More Than 4,000 U.S. Kids Hurt Each Year on Amusement Rides
WEDNESDAY, May 1 (HealthDay News) -- More than 4,000 American children are injured on amusement rides each year, according to a new study that calls for standardized safety regulations.
Between 1990 and 2010, nearly 93,000 children under the age of 18 were treated in U.S. emergency rooms for amusement-ride-related injuries -- an average of nearly 4,500 injuries per year.
More than 70 percent of the injuries occurred from May through September, which means that more than 20 injuries a day occurred during these warm-weather months, said researchers at the Center for Injury Research and Policy at the Research Institute at Nationwide Children's Hospital in Columbus, Ohio.
The head and neck region was the most frequently injured (28 percent), followed by the arms (24 percent), face (18 percent) and legs (17 percent). The most common types of injuries were soft tissue (29 percent), strains and sprains (21 percent), cuts (20 percent) and broken bones (10 percent).
The percentage of injuries that required hospitalization or observation was low, suggesting that serious injuries are rare. From May through September, however, an amusement-ride-related injury serious enough to require hospitalization occurs an average of once every three days, according to the study, which was published online May 1 and in the May print issue of the journal Clinical Pediatrics.
Youngsters were most likely to suffer injuries as a result of a fall (32 percent) or by either hitting a part of their body on a ride or being hit by something while riding (18 percent). Thirty-three percent of injuries occurred on amusement park rides, 29 percent on mobile rides at fairs and festivals, and 12 percent on rides at malls, stores, restaurants and arcades.
"Although the U.S. Consumer Product Safety Commission has jurisdiction over mobile rides, regulation of fixed-site rides is currently left to state or local governments, leading to a fragmented system," study senior author Dr. Gary Smith, director of the Center for Injury Research and Policy, said in a hospital news release. "A coordinated national system would help us prevent amusement-ride-related injuries through better injury surveillance and more consistent enforcement of standards."
Smith and his colleagues also found that injuries on mall rides are more likely to be head, neck or face injuries; concussions; or cuts than injuries on fixed or mobile rides. Nearly three-fourths of injuries on mall rides occurred when a child fell in, on, off or against the ride. The researchers noted that mall rides often are located above hard surfaces and may not have child restraints.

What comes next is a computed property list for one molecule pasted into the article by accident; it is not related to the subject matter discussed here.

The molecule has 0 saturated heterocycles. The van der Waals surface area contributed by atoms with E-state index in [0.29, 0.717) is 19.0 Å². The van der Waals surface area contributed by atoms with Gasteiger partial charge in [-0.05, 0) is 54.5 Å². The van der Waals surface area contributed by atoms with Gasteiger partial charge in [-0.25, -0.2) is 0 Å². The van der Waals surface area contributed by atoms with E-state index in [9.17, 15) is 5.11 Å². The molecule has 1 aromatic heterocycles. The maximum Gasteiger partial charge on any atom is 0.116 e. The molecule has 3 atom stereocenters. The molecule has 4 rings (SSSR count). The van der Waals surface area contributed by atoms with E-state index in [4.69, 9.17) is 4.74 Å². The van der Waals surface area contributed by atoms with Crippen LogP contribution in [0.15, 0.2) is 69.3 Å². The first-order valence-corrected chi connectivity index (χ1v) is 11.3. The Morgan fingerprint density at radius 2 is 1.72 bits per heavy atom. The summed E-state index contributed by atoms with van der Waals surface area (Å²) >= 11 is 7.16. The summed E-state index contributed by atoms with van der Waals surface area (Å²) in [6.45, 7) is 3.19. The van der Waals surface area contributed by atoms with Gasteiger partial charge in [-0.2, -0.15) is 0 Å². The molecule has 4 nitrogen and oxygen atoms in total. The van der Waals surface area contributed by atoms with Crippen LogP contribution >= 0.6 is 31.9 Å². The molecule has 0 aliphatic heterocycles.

"Injuries from smaller amusement rides located in malls, stores, restaurants and arcades are typically given less attention by legal and public health professionals than injuries from larger amusement park rides, yet our study showed that in the U.S. a child is treated in an emergency department, on average, every day for an injury from an amusement ride located in a mall, store, restaurant or arcade," said Smith, who also is a professor of pediatrics at the Ohio State University College of Medicine. "We need to raise awareness of this issue, and determine the best way to prevent injuries from these types of rides."
Smith and his colleagues offered the following amusement-ride safety tips:
Always follow all posted height, weight, age and health restrictions, as well as all loading or seating-order instructions.
Always use safety equipment such as seat belts and safety bars, and keep your hands and feet inside the ride at all times.
If you don't think your child will be able to follow the rules, keep him or her off the ride. If you are worried about the safety of a ride, don't let your child go on it.
Do not let your child go on a mall ride if it is over a hard, unpadded surface or if it does not have a child restraint such as a seat belt.
The Amusement Safety Organization offers more amusement-ride safety advice.
SOURCE: Nationwide Children's Hospital, news release, May 1, 2013Related Articles
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